Saturday, May 17, 2014

Same place, different time

It is relatively rare, I think, to be able to categorically identify the building or spot and ancestor was 150 years ago and to have been in that same spot. In the context of genealogy, the most likely building is a church, from a baptism or marriage (or, technically, a funeral), and of course graves that those before us mourned over and visited also. But unless the family home has been held continuously, homes and other venues are not often identifiable, and of course in most cases demolished. More generally, walked the streets of a city or suburb you know you walk the same streets, but specific places are difficult to pin down.

That is why I enjoyed finding this account of a concert organized in Sydney by my ancestor Sebastian Hodge:

Sydney Morning Herald
19 June 1869

Sydney Morning Herald
6 July 1869

Mr. SEBASTIAN HODGE'S CONCERT.-Mr. Sebastian Hodge's concert came off with great eclat last night, at the School of Arts, Pitt-street. The reserved seats were well filled, and there was a fair attendance in the body of the hall, although, having regard to tho high repute in which Mr. Hodge is deservedly held, as well for his ability as a musician, as for the readiness with which he has heartily
exercised his talent in the furtherance of philanthropic and kindred objects - it might fairly have been expected that he would have been met, not simply by an appreciative but by a crowded audience. In addition to his services in the band, Mr. Hodge played the clarionet obligate in the aria "Gratias Agenius," sung by Miss Kosten, and in the song " Bid me discourse," rendered by Miss Wiseman......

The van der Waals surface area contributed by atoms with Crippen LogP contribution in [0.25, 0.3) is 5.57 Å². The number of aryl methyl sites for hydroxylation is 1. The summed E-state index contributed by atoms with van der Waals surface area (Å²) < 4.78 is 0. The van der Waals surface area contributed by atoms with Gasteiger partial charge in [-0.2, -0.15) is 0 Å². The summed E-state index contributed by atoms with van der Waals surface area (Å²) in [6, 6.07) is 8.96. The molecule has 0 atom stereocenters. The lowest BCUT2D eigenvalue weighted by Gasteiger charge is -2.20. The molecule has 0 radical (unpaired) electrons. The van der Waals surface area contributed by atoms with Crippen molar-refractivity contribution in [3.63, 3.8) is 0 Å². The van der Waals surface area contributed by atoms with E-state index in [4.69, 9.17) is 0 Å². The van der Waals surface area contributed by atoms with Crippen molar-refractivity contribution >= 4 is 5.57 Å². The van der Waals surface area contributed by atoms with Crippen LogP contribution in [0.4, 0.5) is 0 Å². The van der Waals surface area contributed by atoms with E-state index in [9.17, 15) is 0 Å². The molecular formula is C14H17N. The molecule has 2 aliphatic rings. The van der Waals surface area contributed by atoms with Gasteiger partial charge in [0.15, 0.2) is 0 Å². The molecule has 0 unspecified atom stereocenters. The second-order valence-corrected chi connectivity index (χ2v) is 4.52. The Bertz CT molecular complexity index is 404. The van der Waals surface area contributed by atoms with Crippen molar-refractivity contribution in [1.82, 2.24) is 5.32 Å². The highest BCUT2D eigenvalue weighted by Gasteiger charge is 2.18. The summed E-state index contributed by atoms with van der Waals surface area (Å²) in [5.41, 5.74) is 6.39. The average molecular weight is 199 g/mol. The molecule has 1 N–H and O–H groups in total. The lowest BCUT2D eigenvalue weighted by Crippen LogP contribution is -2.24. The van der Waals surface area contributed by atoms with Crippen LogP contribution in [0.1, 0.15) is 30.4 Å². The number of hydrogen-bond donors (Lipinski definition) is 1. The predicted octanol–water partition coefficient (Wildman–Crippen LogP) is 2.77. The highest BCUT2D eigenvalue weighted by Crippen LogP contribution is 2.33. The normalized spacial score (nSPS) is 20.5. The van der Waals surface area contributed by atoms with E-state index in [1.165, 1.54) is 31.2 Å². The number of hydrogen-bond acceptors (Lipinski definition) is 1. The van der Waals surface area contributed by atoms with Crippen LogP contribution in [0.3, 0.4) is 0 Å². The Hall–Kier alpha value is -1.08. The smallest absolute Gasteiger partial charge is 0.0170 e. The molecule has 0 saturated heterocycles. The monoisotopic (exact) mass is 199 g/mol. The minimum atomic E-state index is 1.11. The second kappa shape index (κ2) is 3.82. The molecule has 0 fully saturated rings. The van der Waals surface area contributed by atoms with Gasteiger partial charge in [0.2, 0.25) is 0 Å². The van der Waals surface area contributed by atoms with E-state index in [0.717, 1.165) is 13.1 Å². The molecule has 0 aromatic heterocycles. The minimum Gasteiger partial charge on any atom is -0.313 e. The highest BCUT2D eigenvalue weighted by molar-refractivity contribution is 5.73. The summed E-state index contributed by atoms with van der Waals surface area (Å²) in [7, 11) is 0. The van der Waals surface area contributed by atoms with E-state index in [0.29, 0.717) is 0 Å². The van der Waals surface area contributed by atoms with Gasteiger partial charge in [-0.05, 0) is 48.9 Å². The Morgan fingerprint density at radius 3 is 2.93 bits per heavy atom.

There seem to be a number of other examples. The nice thing about the Sydney Mechanics' School of Arts is that the building was photographer during the late 1860s, and the photo is held the by State Library of New South Wales as part of a collection of photographs gathered by Lieutenant-Colonel William Cosmo Trevor, commander of the 2nd Battalion 14th Regiment. The 14th was in Sydney from Mar 1869 - Mar 1870 and it is possible this photo was taken around that time:
School of Arts, Sydney
(SLNSW, PXA 974)

The building had potted plants outside the upper window, and a dog appears to be waiting at the fron entrance. I wish the placard at the front door was legible. There are two lamp-posts outside the main door - the only that can be discerned in the picture.

What I really like about this building is that it still stands, almost 150 years later. It is no longer operated by the Sydney Mechanic's School of Arts, as as one might expect is operated as a bar but does hold a range of cultural events also. The fact the building still stands is amazing. And so I appreciate that I've been to the building, stood on its stone steps, and walked around inside on its timber floors, just like Sebastian Hodge did so long ago.

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